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Felice Hazel Calhoon

On May 19, 1928, Felice Warburton was born on the Cherokee, OK farm her grandfather staked as a claim in the Cherokee Strip Land Run of 1893, the largest such land run in U.S. history. Her parents, Cecil Clyde Warburton and Hazel Green Warburton raised their only child quietly and conservatively. Without playmates on the farm, Felice kept her own company and made her own fun, cutting out paper dolls and making homemade versions from newspapers and magazines. This planted seeds for her lifelong admiration for fashion and design; she always looked spiffy and followed fashion trends. When times were good before the Great Depression of the 1930s, her father moved the family to town and closer to lessons. At a young age, Felice had exhibited unusual vocal talent. She always said she awakened every morning with a new song and hummed it all day. To pay for private music lessons, her parents bartered fresh milk from their cow, which Felice delivered to the teacher on her bicycle. Eventually, her father sold his beloved team of horses, Billy and Dude, to pay for more lessons.  When his musically talented sister in Dallas passed away and left Felice her handsome burlwood piano, he drove the old pickup to Dallas and brought it home. Soon, Felice and two young friends formed a vocal trio. Their talent led to performances at scores of banquets, graduations, funerals, and weddings from 1940 to 1946. Felice developed her talent further with Professor Hobart at Phillips University in Enid, even though she was still in high school. Every Saturday she rode the bus to and from her lesson. She loved window shopping afterwards and occasionally bought a Coke, her lifelong favorite beverage.  On the bus, she wrote letters to her Dutch pen pal, Peter Zweiden, and even mailed him clothing during WWII.  After high school graduation from Cherokee High School, she continued her vocal education at Oklahoma Baptist University. One weekend while visiting her parents, Felice attended a dance with friends at Northwestern State College in Alva, OK. Her lovely face and gentle demeanor attracted the attention of Ed Calhoon, a medical student at the University of Oklahoma School of Medicine. A native of Beaver, OK, he, too, was visiting family and his alma mater for the weekend. After their engagement, she sewed her own wedding dress in her dorm room.  At the spring semester’s end in 1949, she stopped at Star Elementary School outside Oklahoma City on her way home to make a casual job inquiry.  The school hired her on the spot.  In August, she and Ed married, living first in Oklahoma City and then Tulsa while Dr. Calhoon finished his surgical training.  She taught until their son, Scott, was born in 1950. Daughter, Lane, followed in 1955. After they settled in Beaver, OK, Felice was a warm, sustaining companion to Dr. Calhoon in his long medical practice, love of ranching, energetic participation in politics, and fascination with nature and wildlife. A founding member of Chapter GA, PEO, she was also an active participant in Friday Club, Garden Club, and Ladies Music Club. She truly valued her fellow musicians and the many programs they created and performed together. A long-time director of the United Methodist Church adult and children’s choirs, Felice also shared her lovely soprano voice by singing at countless weddings, funerals, and other events over many years. In 1970, unexpectedly, her husband’s interest in medical politics led the couple on new, exciting adventures. By Felice’s own description, the “world of travel” opened when Dr. Calhoon became President of the Oklahoma State Medical Association. The American Medical Association sent the Calhoons all over the USA, as well as England to study socialized medicine in 1972. Thereafter, Felice nurtured a special love for antiques and for England, where she discovered a village by the name of Warburton, her maiden name. There, artisans had created the very china and porcelains she loved. Felice returned to England with her sister-in-law and daughter, Lane, on several occasions. The most exciting was Queen Elizabeth’s Golden Jubilee. Grabbing an early morning mincemeat pie, she reached the front of the rope line at Trafalgar Square. It was like a front-row audience as Queen Elizabeth passed by in her circa 1760 gilded state coach. Back home, Felice was an active Republican, participating at the county, state, and national levels. In 1976, hers was the last bipartisan appointment by then-Governor David Hall to a 7-year term on the Oklahoma State Personnel Board. After Lane began working in Washington, DC, Felice won an Oklahoma delegate seat to the 1984 Republican National Convention in Dallas. Throughout the 1980s, she visited Washington, DC many times and attended political functions. Her favorite began with an unexpected telephone call while shopping at a DC shoe store. Long before cell phones, Lane had located her mother there by pure luck after an eleventh-hour invitation had been received to attend a White House reception. Felice jumped in a taxi. Moments later, they walked into a champagne reception with President Reagan. Locally, Felice played an important role as President of the board that built Beaver County’s Jones and Plummer Trail Museum, which she designed. More recently, she designed and financed an addition to that same museum and donated Dr. Calhoon’s large collection of antique and western saddles, as well as artifacts from both sides of the family. A woman of many talents and interests, Felice was well known as a brilliant pie and biscuit baker, an avid reader, devotee of talk radio, and fan of late-night TV. She nurtured an enduring curiosity in many other topics like health and finance, as well as devotion to her grandsons. A talented artist, as well, she was proficient and prolific in oil painting, china painting and watercolors. Small town life suited her, although for years she drove 90 miles weekly to improve her skills and associate with other artists at classes in Liberal, KS. A gracious Southern lady guided by core Christian values, she was never given to big talk or harsh words. She proved herself to be stronger than most people realized after her husband died; friends and professionals alike respected how skillfully she managed land and cattle. Some joked she was better at it than her late husband. These were her driving passions late in life – whether challenged by ice, drought, wildfire, untimely snow, or hail - because she believed in the old generational tradition of leaving her children a well-managed legacy.  Felice’s lovely, gentle spirit and smiling manner will be sorely missed and long cherished by her family, friends, church, and community. She is survived by her children, Lane Dolly, of Tulsa, OK, as well as Scott and Alison Calhoon of Oklahoma City, their sons Reid of Austin; Holt, wife Meg and daughter Lucy of Dallas; and Clay and wife Hannah and daughters, Isla and Cora of Dallas. Arrangements entrusted to Dillon Funeral Service, Tulsa, OK and Alan Clark Funeral Services, Beaver, OK. Interment will be in the Beaver Pioneer Cemetery, Beaver, OK.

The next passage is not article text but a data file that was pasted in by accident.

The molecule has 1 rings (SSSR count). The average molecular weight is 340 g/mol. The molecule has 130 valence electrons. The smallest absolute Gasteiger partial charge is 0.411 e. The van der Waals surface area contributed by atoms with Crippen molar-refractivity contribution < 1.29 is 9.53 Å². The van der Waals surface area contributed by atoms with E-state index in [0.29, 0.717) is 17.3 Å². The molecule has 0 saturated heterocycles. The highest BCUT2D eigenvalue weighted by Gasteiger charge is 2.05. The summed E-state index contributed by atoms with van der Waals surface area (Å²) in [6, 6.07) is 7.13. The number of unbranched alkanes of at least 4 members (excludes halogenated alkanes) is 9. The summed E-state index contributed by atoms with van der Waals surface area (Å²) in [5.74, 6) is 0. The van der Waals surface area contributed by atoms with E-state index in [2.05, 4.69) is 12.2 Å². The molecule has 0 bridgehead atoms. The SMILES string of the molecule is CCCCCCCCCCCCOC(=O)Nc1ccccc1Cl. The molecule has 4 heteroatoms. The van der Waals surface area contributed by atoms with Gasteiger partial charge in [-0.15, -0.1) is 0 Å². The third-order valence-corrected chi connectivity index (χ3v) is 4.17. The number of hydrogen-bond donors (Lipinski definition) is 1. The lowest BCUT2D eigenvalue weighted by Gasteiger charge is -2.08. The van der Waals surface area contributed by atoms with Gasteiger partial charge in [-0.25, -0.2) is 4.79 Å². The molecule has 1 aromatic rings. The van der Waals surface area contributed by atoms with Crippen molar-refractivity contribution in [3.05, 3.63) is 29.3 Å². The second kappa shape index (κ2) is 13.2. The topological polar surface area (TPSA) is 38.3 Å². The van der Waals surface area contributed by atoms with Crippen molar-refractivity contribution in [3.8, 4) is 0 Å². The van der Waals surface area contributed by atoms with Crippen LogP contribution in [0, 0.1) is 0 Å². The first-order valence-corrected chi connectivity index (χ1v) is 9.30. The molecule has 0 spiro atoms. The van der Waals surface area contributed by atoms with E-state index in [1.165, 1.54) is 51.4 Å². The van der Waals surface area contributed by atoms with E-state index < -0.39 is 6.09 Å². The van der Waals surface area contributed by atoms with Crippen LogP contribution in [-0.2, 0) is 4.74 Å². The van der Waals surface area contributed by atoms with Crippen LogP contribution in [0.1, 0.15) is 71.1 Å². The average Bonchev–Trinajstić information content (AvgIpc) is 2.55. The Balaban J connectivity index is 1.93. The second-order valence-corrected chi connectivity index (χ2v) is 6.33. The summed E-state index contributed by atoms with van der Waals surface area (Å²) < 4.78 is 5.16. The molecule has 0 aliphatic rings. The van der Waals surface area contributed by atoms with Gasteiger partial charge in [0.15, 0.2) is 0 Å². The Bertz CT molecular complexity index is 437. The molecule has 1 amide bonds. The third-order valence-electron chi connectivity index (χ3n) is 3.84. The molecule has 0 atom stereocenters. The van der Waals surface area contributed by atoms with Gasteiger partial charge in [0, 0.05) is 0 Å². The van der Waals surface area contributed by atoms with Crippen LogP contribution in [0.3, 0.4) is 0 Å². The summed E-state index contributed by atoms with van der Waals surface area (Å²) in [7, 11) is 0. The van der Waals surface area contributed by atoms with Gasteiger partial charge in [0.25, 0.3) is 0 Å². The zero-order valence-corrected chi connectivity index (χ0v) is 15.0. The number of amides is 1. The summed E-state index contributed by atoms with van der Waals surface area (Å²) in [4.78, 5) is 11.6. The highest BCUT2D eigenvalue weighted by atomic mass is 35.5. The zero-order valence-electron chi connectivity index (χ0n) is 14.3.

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I have missed Felice dearly since moving from Beaver and have kept-up with Lane since her accident in Tulsa with Lane.  Grieve-as-you must, not-as-others are telling you is right, wrong or indifferent  Keep her memories in your own-hearts.  Nay God bless you and yours.

Jackie Sheldon Apr 20 2021 12:00 AM